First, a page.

Intelligent Primary Care
Last week I had the pleasure of hearing Daniel Kraft, MD speak at a monthly medical society meeting. Dr. Kraft has an impressive medical pedigree, graduating from Stanford medical school and finishing a Med-Peds residency at Harvard followed by a hematology/oncology fellowship back at Stanford. He also has a well earned reputation as a “futurist” from his work with XPRIZE, Singularity University, and Exponential Medicine. Before attending his talk, I got myself up to speed by reading and watching his public work including his 2011 TED Talk, his recent outlook on the future, and his incredible Digital.Health index. Since then, I have been thinking more about a couple of his favorite concepts.
EPISODIC TO CONTINUOUS CARE
Fitbit launched its first product in 2009 and began a wearable revolution, from Apple joining the fray in 2014 to all the products today including smart rings and “underwearables.” About a fifth of Americans just before the pandemic had some sort of wearable. In his 2011 TED Talk, Dr. Kraft introduced the idea of a “quantifiable self” and envisioned a future where wearables would integrate and provide continuous, actionable data for us and our doctors. On stage last week he was wearing two smart rings, a smart watch, and made an inference to several other devices on his person all of which provided a continuous stream of various biometric data to his phone. Data gathering has come a long way since wearables have gotten popular and the potential is huge for primary care, potentially even redefining the field.
Currently, the traditional way of chronic disease screening is still the arguably useless annual physical visit. The doctor has 15 minutes to do a comprehensive physical exam and review of the medical record on the off chance they catch something. Anyone who currently has a wearable knows vitals, like heart rate, vary with activity and over time. Episodic screening misses plenty of preventable or treatable illnesses such as paroxysmal atrial fibrillation (a fib), which can increase risk of stroke. There is even a subtype of blood pressure called masked hypertension which is defined as chronic hypertension missed in the office setting, and has real-life ramifications for patients. And those are just the problems for those who can get in to see a doctor. Those who can’t even get a physical exam due to cost or doctor availability, who skip decades of preventive treatment, tend to show up in the emergency department with preventable end-organ damage from treatable chronic disease. Smart devices can shift disease screening to early disease detection.
Apple has been researching the ability of the Apple Watch to detect a fib. As the technology improves in sensitivity and specificity, by having continuous monitoring, the Apple Watch may do a better job at catching paroxysmal a fib than any 15 minute doctor visit (where 30 seconds tops is spent listening to the heart) or 10 second EKG. A comprehensive, continuous device or devices could potentially catch all chronic diseases at the start and allow for lifestyle or medical intervention before the disease develops sequelae. And with the rise of continuous glucose monitors (CGM), the mind doesn’t have to go far to envision a world where a small device can sit on our skin and continuously check for abnormalities in the bloodstream. Once chronic disease is diagnosed and addressed, continuous wearable data can also replace episodic check-ins. For example, the CGM may reasonably soon replace the episodic hemoglobin A1c checks which often miss acute hyper or hypoglycemic episodes. Identifying adverse triggers in real time and learning to avoid those will easily beat seeing an average of events over the course of months and giving generic advice about eating better and exercising more.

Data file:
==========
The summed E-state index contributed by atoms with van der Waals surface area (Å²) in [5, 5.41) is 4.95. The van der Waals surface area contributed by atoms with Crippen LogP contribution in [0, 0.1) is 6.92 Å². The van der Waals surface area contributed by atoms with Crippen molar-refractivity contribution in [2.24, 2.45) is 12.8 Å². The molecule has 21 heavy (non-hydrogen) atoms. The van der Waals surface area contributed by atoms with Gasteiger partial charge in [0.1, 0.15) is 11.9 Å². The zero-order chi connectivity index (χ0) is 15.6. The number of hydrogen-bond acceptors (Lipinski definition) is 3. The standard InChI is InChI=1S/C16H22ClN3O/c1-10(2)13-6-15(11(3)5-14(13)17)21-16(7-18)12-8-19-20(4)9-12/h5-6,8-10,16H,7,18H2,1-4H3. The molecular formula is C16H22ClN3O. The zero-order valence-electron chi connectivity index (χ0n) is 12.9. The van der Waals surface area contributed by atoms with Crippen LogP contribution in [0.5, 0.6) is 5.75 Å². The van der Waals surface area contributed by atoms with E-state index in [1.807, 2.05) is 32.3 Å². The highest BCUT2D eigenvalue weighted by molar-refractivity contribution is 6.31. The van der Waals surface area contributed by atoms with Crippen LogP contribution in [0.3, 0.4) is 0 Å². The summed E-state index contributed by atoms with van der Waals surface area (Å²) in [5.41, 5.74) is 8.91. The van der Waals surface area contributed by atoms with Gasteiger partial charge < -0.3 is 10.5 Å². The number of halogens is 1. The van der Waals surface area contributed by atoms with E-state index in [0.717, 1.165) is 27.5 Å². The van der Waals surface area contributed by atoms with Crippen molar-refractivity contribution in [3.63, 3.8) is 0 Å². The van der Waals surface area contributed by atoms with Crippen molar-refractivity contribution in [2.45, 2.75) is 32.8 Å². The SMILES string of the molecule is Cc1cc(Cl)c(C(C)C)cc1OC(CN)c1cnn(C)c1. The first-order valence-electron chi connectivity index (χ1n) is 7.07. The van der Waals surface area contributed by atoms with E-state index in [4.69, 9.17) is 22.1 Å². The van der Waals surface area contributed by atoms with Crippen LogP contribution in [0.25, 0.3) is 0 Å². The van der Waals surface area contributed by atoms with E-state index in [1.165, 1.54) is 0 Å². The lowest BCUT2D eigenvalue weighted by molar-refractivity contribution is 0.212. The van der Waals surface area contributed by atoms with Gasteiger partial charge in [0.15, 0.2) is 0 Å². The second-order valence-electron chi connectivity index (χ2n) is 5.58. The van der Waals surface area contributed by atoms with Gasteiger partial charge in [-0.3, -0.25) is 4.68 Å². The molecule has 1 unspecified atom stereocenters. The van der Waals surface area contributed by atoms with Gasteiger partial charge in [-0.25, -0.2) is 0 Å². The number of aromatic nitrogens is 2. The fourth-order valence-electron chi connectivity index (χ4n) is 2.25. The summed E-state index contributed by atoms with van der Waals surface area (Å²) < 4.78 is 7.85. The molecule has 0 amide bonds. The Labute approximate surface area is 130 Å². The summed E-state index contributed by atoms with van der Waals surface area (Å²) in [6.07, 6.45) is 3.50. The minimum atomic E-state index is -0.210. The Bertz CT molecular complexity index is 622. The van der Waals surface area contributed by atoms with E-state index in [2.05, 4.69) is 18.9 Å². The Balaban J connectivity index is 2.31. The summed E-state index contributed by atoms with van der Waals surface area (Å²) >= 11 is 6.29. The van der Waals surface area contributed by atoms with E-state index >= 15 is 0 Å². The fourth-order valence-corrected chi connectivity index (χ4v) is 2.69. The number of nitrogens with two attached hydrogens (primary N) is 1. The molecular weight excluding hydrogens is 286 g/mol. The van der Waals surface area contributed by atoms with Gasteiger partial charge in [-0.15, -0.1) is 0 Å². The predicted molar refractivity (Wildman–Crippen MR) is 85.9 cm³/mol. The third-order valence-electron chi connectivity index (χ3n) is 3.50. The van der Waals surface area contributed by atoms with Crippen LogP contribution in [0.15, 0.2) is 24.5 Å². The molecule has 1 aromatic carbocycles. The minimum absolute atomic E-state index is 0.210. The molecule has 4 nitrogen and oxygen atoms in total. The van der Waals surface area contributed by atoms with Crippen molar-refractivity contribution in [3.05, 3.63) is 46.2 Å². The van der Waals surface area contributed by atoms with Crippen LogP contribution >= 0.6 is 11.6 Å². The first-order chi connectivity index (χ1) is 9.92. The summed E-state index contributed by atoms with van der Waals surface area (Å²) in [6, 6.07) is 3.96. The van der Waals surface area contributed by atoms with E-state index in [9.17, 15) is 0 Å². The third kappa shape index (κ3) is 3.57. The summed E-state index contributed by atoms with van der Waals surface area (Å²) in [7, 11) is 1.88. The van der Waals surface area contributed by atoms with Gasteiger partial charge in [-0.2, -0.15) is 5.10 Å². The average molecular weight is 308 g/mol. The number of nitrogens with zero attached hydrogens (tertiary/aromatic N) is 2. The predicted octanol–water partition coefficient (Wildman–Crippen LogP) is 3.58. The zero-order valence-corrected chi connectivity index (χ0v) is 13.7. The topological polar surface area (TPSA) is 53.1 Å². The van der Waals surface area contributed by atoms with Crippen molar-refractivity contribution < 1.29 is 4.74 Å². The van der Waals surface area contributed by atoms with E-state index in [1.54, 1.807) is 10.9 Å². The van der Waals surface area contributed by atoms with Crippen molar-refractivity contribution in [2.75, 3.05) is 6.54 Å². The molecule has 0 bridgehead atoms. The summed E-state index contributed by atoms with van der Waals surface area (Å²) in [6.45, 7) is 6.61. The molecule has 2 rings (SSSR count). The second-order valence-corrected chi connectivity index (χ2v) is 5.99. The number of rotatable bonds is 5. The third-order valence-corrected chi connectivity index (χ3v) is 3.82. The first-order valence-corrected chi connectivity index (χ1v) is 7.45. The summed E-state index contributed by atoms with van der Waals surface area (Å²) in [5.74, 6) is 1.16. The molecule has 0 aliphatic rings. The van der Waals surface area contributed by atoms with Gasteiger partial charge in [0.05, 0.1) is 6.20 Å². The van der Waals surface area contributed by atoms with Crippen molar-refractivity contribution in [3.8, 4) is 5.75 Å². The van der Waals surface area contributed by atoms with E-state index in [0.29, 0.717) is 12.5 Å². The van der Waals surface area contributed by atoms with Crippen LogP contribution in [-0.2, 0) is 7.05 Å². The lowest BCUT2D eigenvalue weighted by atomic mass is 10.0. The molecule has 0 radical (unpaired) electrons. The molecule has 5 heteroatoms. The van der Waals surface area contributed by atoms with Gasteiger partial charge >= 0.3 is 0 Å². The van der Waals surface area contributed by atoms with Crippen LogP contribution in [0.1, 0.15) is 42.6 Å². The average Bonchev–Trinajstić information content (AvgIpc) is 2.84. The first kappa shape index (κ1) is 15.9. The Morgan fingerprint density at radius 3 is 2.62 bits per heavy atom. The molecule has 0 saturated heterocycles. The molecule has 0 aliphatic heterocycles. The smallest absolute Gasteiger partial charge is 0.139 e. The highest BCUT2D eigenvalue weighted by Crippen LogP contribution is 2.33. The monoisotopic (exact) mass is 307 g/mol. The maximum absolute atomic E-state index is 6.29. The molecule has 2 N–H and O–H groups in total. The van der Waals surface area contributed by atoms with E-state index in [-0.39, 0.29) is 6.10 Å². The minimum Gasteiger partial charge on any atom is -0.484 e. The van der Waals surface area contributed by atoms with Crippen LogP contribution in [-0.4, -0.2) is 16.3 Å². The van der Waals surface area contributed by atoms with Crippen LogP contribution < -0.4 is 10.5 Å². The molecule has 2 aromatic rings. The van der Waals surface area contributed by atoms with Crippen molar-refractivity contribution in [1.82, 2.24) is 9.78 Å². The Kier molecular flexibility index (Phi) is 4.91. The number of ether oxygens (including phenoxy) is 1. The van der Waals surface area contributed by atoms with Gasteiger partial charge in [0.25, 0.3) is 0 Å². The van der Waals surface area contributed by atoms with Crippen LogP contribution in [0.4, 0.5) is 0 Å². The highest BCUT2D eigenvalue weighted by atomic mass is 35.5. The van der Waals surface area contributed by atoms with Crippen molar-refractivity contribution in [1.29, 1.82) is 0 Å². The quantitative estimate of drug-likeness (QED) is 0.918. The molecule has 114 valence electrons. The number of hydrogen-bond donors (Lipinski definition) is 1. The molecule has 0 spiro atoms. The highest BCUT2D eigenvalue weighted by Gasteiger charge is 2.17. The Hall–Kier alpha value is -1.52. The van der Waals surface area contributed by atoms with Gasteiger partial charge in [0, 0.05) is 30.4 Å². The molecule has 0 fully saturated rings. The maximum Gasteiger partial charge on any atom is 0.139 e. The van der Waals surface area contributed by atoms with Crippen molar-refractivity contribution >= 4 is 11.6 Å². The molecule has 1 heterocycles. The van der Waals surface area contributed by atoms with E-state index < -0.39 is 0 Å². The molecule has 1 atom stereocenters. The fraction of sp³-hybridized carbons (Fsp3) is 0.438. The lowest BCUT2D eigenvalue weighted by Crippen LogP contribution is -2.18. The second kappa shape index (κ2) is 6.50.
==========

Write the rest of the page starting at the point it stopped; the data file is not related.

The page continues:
Right now the doctor’s office is still detached from these monitoring devices. Dr. Kraft talks about “prescribing wearables,” which is a cool and interesting idea, but instead of having burned out, tradition-loving primary care physicians integrate new technology into their practices, imagine the wearable companies incorporating physician services. Imagine the Apple Watch offering a televisit on your iPhone when the a fib alert goes off, or Dexcom offering a subscription to Livongo or Virta when your blood sugar remains elevated for a period of time (after offering you nutrition and exercise programs, of course). These scenarios improve access to necessary services and allow for earlier intervention. Instead of the annual exam clogging up to 10% of any given primary care office, time can instead be used to see complicated and urgent issues. Consumer devices are the perfect vehicle to drive the future of early disease detection while leveraging the physicians time and transitioning episodic sick care to continuous well care.
THE COST OF INNOVATION